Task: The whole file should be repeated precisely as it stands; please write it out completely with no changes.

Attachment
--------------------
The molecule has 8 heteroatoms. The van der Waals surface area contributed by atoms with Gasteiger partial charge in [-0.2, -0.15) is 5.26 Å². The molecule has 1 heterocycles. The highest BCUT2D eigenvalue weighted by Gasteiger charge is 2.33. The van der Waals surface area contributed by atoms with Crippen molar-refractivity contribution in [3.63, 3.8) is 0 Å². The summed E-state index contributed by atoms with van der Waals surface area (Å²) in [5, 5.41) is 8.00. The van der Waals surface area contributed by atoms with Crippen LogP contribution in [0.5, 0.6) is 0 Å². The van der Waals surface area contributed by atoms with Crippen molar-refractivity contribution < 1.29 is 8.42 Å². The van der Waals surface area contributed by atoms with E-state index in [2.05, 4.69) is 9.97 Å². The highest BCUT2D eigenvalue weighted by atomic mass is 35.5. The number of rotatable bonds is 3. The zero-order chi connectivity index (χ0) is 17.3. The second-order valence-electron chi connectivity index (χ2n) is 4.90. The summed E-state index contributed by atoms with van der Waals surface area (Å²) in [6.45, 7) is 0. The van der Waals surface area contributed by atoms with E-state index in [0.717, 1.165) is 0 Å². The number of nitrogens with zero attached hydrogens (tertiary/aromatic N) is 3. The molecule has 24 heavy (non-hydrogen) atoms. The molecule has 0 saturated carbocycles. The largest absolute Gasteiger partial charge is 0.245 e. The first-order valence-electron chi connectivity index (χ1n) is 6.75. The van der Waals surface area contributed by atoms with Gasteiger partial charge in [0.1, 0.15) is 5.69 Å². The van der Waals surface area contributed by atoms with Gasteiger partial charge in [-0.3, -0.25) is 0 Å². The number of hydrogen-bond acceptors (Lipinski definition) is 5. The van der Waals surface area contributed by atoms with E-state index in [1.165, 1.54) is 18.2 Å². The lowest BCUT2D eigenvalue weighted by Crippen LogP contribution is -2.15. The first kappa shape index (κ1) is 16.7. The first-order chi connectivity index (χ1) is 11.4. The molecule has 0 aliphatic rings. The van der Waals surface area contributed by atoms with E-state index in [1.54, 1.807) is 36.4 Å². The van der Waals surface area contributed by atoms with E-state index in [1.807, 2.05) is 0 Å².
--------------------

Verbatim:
The molecule has 8 heteroatoms. The van der Waals surface area contributed by atoms with Gasteiger partial charge in [-0.2, -0.15) is 5.26 Å². The molecule has 1 heterocycles. The highest BCUT2D eigenvalue weighted by Gasteiger charge is 2.33. The van der Waals surface area contributed by atoms with Crippen molar-refractivity contribution in [3.63, 3.8) is 0 Å². The summed E-state index contributed by atoms with van der Waals surface area (Å²) in [5, 5.41) is 8.00. The van der Waals surface area contributed by atoms with Crippen LogP contribution in [0.5, 0.6) is 0 Å². The van der Waals surface area contributed by atoms with Crippen molar-refractivity contribution < 1.29 is 8.42 Å². The van der Waals surface area contributed by atoms with E-state index in [2.05, 4.69) is 9.97 Å². The highest BCUT2D eigenvalue weighted by atomic mass is 35.5. The number of rotatable bonds is 3. The zero-order chi connectivity index (χ0) is 17.3. The second-order valence-electron chi connectivity index (χ2n) is 4.90. The summed E-state index contributed by atoms with van der Waals surface area (Å²) in [6.45, 7) is 0. The van der Waals surface area contributed by atoms with E-state index in [0.717, 1.165) is 0 Å². The number of nitrogens with zero attached hydrogens (tertiary/aromatic N) is 3. The molecule has 24 heavy (non-hydrogen) atoms. The molecule has 0 saturated carbocycles. The largest absolute Gasteiger partial charge is 0.245 e. The first-order valence-electron chi connectivity index (χ1n) is 6.75. The van der Waals surface area contributed by atoms with Gasteiger partial charge in [0.1, 0.15) is 5.69 Å². The van der Waals surface area contributed by atoms with Gasteiger partial charge in [-0.3, -0.25) is 0 Å². The number of hydrogen-bond acceptors (Lipinski definition) is 5. The van der Waals surface area contributed by atoms with E-state index in [1.165, 1.54) is 18.2 Å². The lowest BCUT2D eigenvalue weighted by Crippen LogP contribution is -2.15. The first kappa shape index (κ1) is 16.7. The first-order chi connectivity index (χ1) is 11.4. The molecule has 0 aliphatic rings. The van der Waals surface area contributed by atoms with E-state index in [1.54, 1.807) is 36.4 Å². The van der Waals surface area contributed by atoms with E-state index in [1.807, 2.05) is 0 Å².